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1381 Discovery of ALG-093989, a highly potent and orally bioavailable small molecule PD-L1 inhibitor for the treatment of cancers
  1. Heleen Roose1,
  2. Kristina Rekstyte-Matiene1,
  3. Sarah Stevens2,
  4. Kusum Gupta2,
  5. Sandra Chang2,
  6. Cheng Liu2,
  7. Vladimir Serebryany2,
  8. Lillian Adame2,
  9. Kha Le2,
  10. Antitsa Stoycheva2,
  11. Lawrence M Blatt2,
  12. Leonid Beigelman2,
  13. Sushmita Chanda2,
  14. David B Smith2,
  15. Julian A Symons2,
  16. Andreas Jekle2 and
  17. Tongfei Wu1
  1. 1Aligos Belgium BV, Leuven, Vlaams-Brabant, Belgium
  2. 2Aligos Therapeutics, Inc., South San Francisco, CA, USA
  • Journal for ImmunoTherapy of Cancer (JITC) preprint. The copyright holder for this preprint are the authors/funders, who have granted JITC permission to display the preprint. All rights reserved. No reuse allowed without permission.


Background PD-1/PD-L1 antibody-based therapies have demonstrated tremendous success in the treatment of a variety of cancers. However, these antibody drugs are associated with several disadvantages, such as weak tumor penetration, immune-related adverse events (irAEs) due to their long half-life and development of anti-drug antibodies. Here, we report the discovery of ALG-093989, a highly potent and orally bioavailable PD-L1 small molecule inhibitor, that may overcome the limitation of PD-1/PD-L1 antibodies.

Methods The biochemical interaction of PD-1/PD-L1 and PD-L1 dimerization was assessed by AlphaLISA®. Cellular activity was measured using a co-culture assay of PD-1 expressing Jurkat NFAT luciferase T cells with PD-L1 expressing CHO cells. Pharmacokinetic (PK) studies were performed in rat. In vivo PD-L1 target occupancy was assessed at 6 hours following a single oral dose in a humanized-PD-L1 MC38 subcutaneous mouse model.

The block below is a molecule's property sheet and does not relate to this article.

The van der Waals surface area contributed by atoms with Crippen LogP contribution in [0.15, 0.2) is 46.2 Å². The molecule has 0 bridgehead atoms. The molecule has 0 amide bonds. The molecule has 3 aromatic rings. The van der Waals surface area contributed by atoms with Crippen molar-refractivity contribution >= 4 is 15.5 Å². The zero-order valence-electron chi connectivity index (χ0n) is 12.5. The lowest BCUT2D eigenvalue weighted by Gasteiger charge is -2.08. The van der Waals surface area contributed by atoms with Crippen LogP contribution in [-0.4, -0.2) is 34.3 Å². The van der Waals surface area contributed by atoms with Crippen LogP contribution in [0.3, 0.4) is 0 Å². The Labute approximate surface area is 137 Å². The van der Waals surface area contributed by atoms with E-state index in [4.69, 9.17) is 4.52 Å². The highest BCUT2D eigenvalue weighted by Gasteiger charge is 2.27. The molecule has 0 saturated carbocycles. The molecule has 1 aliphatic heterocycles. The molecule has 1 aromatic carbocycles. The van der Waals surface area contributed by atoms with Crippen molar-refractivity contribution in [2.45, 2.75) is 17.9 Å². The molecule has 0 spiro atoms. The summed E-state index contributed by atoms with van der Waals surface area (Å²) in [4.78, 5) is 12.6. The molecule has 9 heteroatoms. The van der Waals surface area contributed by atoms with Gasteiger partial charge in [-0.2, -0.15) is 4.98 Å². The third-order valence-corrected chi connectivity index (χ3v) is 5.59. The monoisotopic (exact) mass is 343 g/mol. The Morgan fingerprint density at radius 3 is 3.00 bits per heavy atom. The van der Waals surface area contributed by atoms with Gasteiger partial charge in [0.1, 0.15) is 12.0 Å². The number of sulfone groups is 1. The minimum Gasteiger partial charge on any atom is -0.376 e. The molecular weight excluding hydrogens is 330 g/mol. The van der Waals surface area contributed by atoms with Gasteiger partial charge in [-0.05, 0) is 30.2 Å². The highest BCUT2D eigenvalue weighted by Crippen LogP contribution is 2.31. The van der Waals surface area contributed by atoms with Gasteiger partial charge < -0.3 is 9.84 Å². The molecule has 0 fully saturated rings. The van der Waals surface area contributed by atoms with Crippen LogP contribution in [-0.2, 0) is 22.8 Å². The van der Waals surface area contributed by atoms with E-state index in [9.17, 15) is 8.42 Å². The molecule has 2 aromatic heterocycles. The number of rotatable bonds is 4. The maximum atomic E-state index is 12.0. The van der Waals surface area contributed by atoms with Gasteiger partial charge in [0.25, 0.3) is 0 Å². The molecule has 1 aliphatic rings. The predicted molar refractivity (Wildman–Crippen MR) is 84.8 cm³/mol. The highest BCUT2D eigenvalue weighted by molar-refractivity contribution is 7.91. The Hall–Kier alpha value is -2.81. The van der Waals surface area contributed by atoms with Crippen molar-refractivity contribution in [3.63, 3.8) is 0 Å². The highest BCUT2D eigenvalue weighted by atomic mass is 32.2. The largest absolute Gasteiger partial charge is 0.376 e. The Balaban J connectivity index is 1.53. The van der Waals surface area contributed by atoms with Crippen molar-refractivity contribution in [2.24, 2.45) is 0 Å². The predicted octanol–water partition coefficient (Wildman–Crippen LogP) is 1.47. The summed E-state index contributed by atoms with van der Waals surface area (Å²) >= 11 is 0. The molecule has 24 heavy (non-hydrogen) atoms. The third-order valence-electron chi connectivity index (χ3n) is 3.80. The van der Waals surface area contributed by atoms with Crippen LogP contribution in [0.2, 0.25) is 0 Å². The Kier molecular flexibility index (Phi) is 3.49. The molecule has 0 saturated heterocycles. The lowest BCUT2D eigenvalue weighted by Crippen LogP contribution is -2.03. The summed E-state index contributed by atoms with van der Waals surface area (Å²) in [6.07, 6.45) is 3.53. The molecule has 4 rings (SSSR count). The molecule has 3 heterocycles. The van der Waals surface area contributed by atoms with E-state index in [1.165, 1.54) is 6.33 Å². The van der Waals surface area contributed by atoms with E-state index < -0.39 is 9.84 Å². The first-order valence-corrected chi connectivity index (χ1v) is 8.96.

Results ALG-093989 inhibits PD-1/PD-L1 interaction with an IC50 of 14 pM and induces PD-L1 dimerization with an EC50 of 13 nM. ALG-093989 has similar T-cell activation potency as durvalumab, and approximately 10-fold improved T-cell activation potency vs. INCB086550, a PD-L1 small molecule inhibitor that demonstrated clinical response in a phase I study. Oral bioavailability of ALG-093989 in rat following a single dose at 15 mg/kg dosing was 40%. In the in vivo humanized-PD-L1 MC38 mouse model, a single oral dose of ALG-093989 at 5 mg/kg demonstrated similar PD-L1 target occupancy to that of 150 mg/kg orally-administered INCB086550 and 5 mg/kg intravenously-administered durvalumab.

Conclusions We have discovered ALG-093989, a highly potent PD-L1 small molecule inhibitor, which shows similar T-cell activation potency as durvalumab, and ~ 10-fold improved T-cell activation potency vs. INCB086550. ALG-093989 has the same target occupancy in mice following oral dosing at a 30-fold lower dose than INCB03989. The properties of ALG-093989 warrant further evaluation as a potential candidate for drug development.

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